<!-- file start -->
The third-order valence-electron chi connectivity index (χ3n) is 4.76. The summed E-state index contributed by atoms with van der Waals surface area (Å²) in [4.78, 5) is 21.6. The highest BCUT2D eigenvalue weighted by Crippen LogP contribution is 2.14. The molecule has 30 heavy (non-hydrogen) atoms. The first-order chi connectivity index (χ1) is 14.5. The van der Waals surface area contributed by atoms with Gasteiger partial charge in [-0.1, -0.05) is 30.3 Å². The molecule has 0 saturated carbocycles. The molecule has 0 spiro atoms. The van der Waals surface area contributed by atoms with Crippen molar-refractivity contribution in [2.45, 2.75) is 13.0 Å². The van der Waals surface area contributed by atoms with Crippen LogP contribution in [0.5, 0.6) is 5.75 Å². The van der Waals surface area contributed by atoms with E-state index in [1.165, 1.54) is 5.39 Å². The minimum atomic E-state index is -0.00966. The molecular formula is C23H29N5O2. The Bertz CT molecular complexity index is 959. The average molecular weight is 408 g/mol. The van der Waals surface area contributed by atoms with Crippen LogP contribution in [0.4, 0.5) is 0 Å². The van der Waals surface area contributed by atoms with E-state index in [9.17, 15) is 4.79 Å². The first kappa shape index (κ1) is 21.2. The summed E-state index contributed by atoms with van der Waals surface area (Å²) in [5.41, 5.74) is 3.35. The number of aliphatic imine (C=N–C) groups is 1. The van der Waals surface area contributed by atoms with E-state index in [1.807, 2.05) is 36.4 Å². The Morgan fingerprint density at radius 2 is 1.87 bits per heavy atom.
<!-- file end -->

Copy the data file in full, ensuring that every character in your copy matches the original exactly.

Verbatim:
The third-order valence-electron chi connectivity index (χ3n) is 4.76. The summed E-state index contributed by atoms with van der Waals surface area (Å²) in [4.78, 5) is 21.6. The highest BCUT2D eigenvalue weighted by Crippen LogP contribution is 2.14. The molecule has 30 heavy (non-hydrogen) atoms. The first-order chi connectivity index (χ1) is 14.5. The van der Waals surface area contributed by atoms with Gasteiger partial charge in [-0.1, -0.05) is 30.3 Å². The molecule has 0 saturated carbocycles. The molecule has 0 spiro atoms. The van der Waals surface area contributed by atoms with Crippen molar-refractivity contribution in [2.45, 2.75) is 13.0 Å². The van der Waals surface area contributed by atoms with Crippen LogP contribution in [0.5, 0.6) is 5.75 Å². The van der Waals surface area contributed by atoms with E-state index in [1.165, 1.54) is 5.39 Å². The minimum atomic E-state index is -0.00966. The molecular formula is C23H29N5O2. The Bertz CT molecular complexity index is 959. The average molecular weight is 408 g/mol. The van der Waals surface area contributed by atoms with Crippen LogP contribution in [0.4, 0.5) is 0 Å². The van der Waals surface area contributed by atoms with E-state index in [9.17, 15) is 4.79 Å². The first kappa shape index (κ1) is 21.2. The summed E-state index contributed by atoms with van der Waals surface area (Å²) in [5.41, 5.74) is 3.35. The number of aliphatic imine (C=N–C) groups is 1. The van der Waals surface area contributed by atoms with E-state index in [1.807, 2.05) is 36.4 Å². The Morgan fingerprint density at radius 2 is 1.87 bits per heavy atom.